The nation has no organized system of credentials (e.g., degrees, certificates, industry-awarded certifications, diplomas, digital badges, other micro-credentials) and there is a poorly aligned complex patchwork that no longer meets the needs of students or businesses.
Holly Zanville who leads the foundation’s credentialing strategy said the foundation is working in four areas to create a more coherent, connected credential framework:
- Hosting a national dialogue on credentialing that will lead to an action plan addressing five priorities: developing a common language; using technology and real-time data; creating nimble quality-assurance processes; developing scalable ways of engaging employers; and building credentialing pathways to increase equity.
- Sponsoring tools and frameworks to inform quality learning practices and policies (e.g., beta Credential Framework, Degree Qualifications Profile) Promoting recognition of credentials (e.g., building national Credential Registry; developing competency-based transcripts models)Testing new pathways to credentials (e.g., guided, reverse transfer, military crosswalks to civilian credentials, credit for year of service, work to learn, math pathways, accelerated degrees).
Recent work has focused on a Degree Qualifications Profile, “A learning-centered framework for what college graduates should know and be able to do to earn the associate, bachelor’s or master’s degree.” A recent edition of Lumina’s newsletter also focused on tomorrow’s transcript.
A panel of credentialing experts said we’ll know about the wide array of current efforts in 2 years and may see substantial landscape change in 5 years.
Investing for Impact
John Duong directs Lumina’s impact investing agenda. The foundation seeks to mobilize $1 billion for Goal 2025 in part by catalyze 10-20 times the capital they invest in promising startups. They hope to help drive 205 innovations each year.
Since joining seven months ago, Duong has made to equity investments in EdTech startups promoting college completion. The first two Lumina investments (Program Related Investment structured as equity) are digital credential service provider Credly and student support system BridgeEdU.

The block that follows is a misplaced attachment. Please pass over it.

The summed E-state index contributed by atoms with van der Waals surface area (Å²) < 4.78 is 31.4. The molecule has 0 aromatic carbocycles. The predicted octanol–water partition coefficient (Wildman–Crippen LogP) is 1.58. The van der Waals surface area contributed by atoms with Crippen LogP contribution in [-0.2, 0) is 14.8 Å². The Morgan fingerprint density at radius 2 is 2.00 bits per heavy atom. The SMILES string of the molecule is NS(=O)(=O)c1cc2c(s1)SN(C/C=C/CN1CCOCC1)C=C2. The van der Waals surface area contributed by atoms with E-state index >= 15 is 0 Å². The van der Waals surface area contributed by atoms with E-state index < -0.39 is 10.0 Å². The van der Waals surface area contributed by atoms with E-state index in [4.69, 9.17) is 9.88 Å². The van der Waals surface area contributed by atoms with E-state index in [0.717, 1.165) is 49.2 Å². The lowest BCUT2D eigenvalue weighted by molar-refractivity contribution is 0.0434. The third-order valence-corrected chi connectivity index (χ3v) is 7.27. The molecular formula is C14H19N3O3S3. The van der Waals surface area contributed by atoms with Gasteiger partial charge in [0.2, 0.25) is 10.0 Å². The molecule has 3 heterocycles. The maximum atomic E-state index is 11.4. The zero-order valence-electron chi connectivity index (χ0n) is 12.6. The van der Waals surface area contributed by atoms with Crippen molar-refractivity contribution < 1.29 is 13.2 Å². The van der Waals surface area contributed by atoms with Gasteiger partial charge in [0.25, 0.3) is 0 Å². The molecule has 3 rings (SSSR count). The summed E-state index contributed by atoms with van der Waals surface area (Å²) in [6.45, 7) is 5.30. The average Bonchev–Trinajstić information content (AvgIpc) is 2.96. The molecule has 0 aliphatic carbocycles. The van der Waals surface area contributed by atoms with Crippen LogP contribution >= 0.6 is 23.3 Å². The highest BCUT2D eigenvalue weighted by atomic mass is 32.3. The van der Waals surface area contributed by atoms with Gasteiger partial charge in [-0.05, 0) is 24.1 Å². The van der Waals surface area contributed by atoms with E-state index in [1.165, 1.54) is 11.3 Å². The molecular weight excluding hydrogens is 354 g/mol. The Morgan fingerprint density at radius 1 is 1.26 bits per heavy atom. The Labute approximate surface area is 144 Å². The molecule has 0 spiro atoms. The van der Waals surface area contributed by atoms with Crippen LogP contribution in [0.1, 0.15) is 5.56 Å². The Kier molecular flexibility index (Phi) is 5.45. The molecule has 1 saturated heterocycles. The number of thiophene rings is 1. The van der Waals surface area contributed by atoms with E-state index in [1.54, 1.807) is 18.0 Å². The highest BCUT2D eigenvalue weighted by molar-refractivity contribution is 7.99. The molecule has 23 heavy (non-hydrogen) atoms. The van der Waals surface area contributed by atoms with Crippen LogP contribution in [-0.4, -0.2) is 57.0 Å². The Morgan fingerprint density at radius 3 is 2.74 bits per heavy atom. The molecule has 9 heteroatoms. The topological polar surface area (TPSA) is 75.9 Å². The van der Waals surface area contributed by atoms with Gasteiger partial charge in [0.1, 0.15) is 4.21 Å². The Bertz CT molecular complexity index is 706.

Jonathan Finkelstein, CEO of Credly, said credentials are simply verified claims. In the way that a driver’s license signals “trained driver” to a car rental company, credentials should reliably signal employers. Finkelstein said there are over 8,000 organizations issuing alternative credentials. Rather than being a problem, he thinks digitally presented credentials can add transparency, data and evidence of best work, security, and trackability.
Last week Credly announced the closing of a $2.5 million seed financing round led by University Ventures and New Markets Venture Partners with participation from Lumina Foundation Venture Fund.
Finkelstein claims Credly will help promote “better outcomes for individuals and the institutions that serve them by capturing and conveying skills accurately and at the right grain size.”
Wes Moore, CEO of BridgeEdU said, “Potential is universal, opportunity is not.” The startup is trying to change that by transforming the first year of college for low income students with advice on financial aid orientation, year round coursework, and tech-enabled success coaching. The mobile-first platform is free to students; the program paid for by the universities because it dramatically increases the likelihood of continuation and completion.
For more on Lumina see
- America Needs Talent, book by Lumina President Jamie Merisotis
- Lumina Full Strategic Plan 2013 – 2016
For more on impact investing and credentialing see:
- Moving PD from Seat-Time to Demonstrated Competency Using Micro-credentials
- 25 Impact Opportunities In U.S. K-12 Education
- Preparing Leaders for Deeper Learning (a paper on micro-credentialing)
- Boosting Impact (a paper on EdTech impact investing)